Well, the banks have about $2.2 trillion in cash uncommitted to loans. And they need to hold somewhere between $160 billion and $200 billion of that because they have their own mortgages that are still uncertain. But they could loan in theory, at conservative ratios of 10-to-1, $20 trillion. Obviously, if that happened, the recession would be over in 15 seconds. Pepperdine, a conservative university, did a study showing that 40% of the small businesses said they would expand their operations and hire more people if they could get credit, and they can’t get credit. We’ve got to clean these bank books up. Once that happens, it will dramatically boost confidence. Right now, everybody’s frozen in place. And by far the biggest thing we could do is to have a more aggressive move on the home-mortgage problem. All the various players are reluctant to do it, but we need to do it.

What will make banks start spending cash?

You’ve got a lot of cash being held overseas. The last time it was brought back, President Bush made a good-faith effort to get it reinvested in the economy in 2005, and he let corporations bring it back at a tax rate of 5.25%. So what I think we should do now is say, You bring this money back while we’re debating the corporate tax reform for free if you can prove you increase net employment. For everybody you increase net employment on, you get that much credit for free. If you want to spend it on whatever you want, pay the long-term capital gains rate, 15%.

(VIDEO: Bill Clinton Reflects on Steve Jobs)

Are corporate taxes too high?

I’d like to see the President offer the ­Congress an opportunity to work on a bipartisan basis on a reform of the corporate tax laws. Essentially, our tax rates are very high, but our tax take is the average or a little below the average of Europe. The rate is 35%; the take is 23%. And clearly what we need to do is to restrict a lot of the credits and deductions and lower the rate, because you got a lot of big corporations that are paying under 20%, less than the average American’s paying.

(MORE: Tax Reform and the Revenue Problem)

What can a President really do about the economy?

There are lots of things you can do. And in this case, the President can do quite a bit just with his regulatory authorities, as he’s been doing in the last few weeks, but he could do a lot more if the Congress would work with him to dislodge this mortgage problem and to reform the corporate tax laws. You know, what you have to do is look at the pressure points of the economy and say, What could I do here that would generate real economic activity?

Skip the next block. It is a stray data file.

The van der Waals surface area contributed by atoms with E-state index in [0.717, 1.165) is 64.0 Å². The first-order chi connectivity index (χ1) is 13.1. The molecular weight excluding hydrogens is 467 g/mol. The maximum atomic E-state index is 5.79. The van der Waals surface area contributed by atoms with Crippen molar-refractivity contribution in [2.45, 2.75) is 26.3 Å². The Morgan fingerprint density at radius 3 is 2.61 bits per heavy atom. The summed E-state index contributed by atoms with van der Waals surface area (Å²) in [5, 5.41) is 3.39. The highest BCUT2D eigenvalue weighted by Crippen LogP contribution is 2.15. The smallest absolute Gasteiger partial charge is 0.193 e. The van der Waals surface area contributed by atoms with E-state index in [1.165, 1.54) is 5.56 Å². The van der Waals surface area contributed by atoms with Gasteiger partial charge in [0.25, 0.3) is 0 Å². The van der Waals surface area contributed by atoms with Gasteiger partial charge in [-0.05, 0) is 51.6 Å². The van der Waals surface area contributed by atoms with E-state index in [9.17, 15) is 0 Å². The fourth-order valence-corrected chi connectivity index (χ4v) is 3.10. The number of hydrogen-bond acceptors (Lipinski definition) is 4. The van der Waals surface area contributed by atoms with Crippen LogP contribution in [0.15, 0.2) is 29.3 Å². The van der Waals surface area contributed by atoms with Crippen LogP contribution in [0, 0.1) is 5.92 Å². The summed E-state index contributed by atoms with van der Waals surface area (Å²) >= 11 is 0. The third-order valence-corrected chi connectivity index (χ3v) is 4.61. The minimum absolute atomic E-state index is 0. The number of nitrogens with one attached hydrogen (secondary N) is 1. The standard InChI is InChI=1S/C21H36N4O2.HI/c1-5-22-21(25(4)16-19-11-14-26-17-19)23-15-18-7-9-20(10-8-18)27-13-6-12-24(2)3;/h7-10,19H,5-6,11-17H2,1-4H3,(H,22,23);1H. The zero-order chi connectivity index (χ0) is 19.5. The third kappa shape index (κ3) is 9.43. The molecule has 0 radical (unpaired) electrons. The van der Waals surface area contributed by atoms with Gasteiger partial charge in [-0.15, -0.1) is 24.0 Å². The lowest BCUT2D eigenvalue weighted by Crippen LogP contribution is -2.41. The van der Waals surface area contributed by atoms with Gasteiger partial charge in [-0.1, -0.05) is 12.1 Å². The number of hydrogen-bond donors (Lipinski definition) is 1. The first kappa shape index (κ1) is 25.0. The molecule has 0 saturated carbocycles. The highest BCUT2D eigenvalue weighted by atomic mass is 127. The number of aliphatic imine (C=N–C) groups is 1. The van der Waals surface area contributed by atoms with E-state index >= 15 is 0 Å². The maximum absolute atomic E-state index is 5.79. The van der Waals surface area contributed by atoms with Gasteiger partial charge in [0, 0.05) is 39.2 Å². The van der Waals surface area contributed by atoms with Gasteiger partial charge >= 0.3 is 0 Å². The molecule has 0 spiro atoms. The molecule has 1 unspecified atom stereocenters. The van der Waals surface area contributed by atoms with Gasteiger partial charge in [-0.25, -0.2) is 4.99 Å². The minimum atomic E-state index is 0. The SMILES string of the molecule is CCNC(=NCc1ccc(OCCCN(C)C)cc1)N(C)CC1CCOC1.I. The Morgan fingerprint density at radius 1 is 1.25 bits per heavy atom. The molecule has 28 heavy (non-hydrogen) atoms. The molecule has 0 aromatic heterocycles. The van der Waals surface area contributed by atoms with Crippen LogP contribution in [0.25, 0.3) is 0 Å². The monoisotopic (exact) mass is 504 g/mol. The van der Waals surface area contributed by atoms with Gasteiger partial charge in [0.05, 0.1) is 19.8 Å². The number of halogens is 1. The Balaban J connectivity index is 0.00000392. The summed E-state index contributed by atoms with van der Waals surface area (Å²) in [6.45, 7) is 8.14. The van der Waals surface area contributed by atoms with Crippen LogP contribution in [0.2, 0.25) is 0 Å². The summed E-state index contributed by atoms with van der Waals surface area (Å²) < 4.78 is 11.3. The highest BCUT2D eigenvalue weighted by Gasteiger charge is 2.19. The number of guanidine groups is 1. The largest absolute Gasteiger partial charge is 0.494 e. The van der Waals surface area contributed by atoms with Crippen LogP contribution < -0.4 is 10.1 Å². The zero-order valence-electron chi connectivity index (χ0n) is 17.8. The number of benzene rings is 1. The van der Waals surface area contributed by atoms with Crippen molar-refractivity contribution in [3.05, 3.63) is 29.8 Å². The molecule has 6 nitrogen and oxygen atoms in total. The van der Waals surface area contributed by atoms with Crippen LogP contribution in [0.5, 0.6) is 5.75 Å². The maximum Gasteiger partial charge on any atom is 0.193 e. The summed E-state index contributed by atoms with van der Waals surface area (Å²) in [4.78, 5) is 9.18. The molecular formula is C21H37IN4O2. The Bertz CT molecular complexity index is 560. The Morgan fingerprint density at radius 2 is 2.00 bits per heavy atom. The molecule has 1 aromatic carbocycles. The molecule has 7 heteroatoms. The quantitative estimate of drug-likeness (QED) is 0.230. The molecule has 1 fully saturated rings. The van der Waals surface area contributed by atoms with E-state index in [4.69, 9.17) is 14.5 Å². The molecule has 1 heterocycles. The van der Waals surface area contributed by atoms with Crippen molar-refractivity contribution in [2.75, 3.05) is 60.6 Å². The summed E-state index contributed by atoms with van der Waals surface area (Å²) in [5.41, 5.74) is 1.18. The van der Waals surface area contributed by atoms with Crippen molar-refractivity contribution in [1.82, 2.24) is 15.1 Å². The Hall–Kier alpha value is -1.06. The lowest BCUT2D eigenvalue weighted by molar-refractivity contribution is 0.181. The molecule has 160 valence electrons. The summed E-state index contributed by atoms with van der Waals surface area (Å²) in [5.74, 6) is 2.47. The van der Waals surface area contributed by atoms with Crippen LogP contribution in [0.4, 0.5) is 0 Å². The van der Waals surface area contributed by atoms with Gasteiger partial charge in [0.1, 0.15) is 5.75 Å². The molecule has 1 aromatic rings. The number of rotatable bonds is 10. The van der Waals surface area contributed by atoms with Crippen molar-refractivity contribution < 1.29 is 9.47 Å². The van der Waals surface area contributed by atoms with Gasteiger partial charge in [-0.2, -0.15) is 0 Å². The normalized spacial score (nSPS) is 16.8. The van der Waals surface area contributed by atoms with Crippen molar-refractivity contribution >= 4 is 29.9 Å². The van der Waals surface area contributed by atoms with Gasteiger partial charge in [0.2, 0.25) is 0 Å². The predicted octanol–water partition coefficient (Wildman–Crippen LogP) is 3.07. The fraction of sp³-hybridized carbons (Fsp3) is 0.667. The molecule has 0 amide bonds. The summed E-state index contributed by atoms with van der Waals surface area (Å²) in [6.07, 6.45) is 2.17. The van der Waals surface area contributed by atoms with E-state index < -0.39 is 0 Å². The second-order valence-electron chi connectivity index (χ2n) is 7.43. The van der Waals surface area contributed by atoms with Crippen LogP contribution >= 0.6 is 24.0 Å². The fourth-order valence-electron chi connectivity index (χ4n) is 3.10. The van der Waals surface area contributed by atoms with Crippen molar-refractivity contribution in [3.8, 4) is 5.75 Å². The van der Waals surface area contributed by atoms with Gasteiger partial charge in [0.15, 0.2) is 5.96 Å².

It seems almost impossible to get Congress to approve anything in any kind of bipartisan way. Does that mean the President has to do as much as he can on his own?

Yes. If he can’t get Congress to act, he’s got to do everything he can by Executive Order. I understand why he’s frustrated, because a lot of these proposals that he’s made are ideas that were first proposed by Republicans, who are all of a sudden now against them and seem to be against them just because [Democrats are] for them. But he ought to keep fighting for his ideas in Congress. No one knows for sure when we’ll reach that tipping point and we’ll really be out of this thing and going again. These kinds of financial/housing crises, if you go back hundreds of years, tend to take five to 10 years to get over. And what we’re trying to do is to beat that timetable. That’s all we’re trying to do.

How can Obama get re-elected with an unemployment rate hovering around 9%?

I think the President will be able to rely on the fact that he has tried to come up with a serious and very comprehensive plan. And if people don’t feel it yet, then [they will]. The question is, Will they behave the way voters typically behave in these circumstances? Or will they understand that this was a different sort of recession and then evaluate the competing candidates, depending on whom the Republicans nominate, in terms of whether their ideas are more or less likely to get us out of the fix we’re in? You know, I think people are pretty smart once they understand the deal. And that’s one of the reasons—you’ve read the book, so you know—that I wrote this: to give people kind of a short handbook, which would at least offer some explanation about the various elements of the economic crisis and some perspective on why these things take a long time to get over and how we can speed it up.

(MORE: President Obama and the Imperceptible Recovery)

Speaking of policies, you balanced the budget and cut the size of the government. How come you’re not a hero of the Tea Party?

I thought I should’ve been their favorite politician. I think because I didn’t do it according to the ideology. I raised taxes and cut spending. I did it with a mix of policies that also left us money to invest in our future and in our quality of life. I think that’s really important. There are some things that the government has to do because the private sector does not have the capacity to advance the public interest in that way.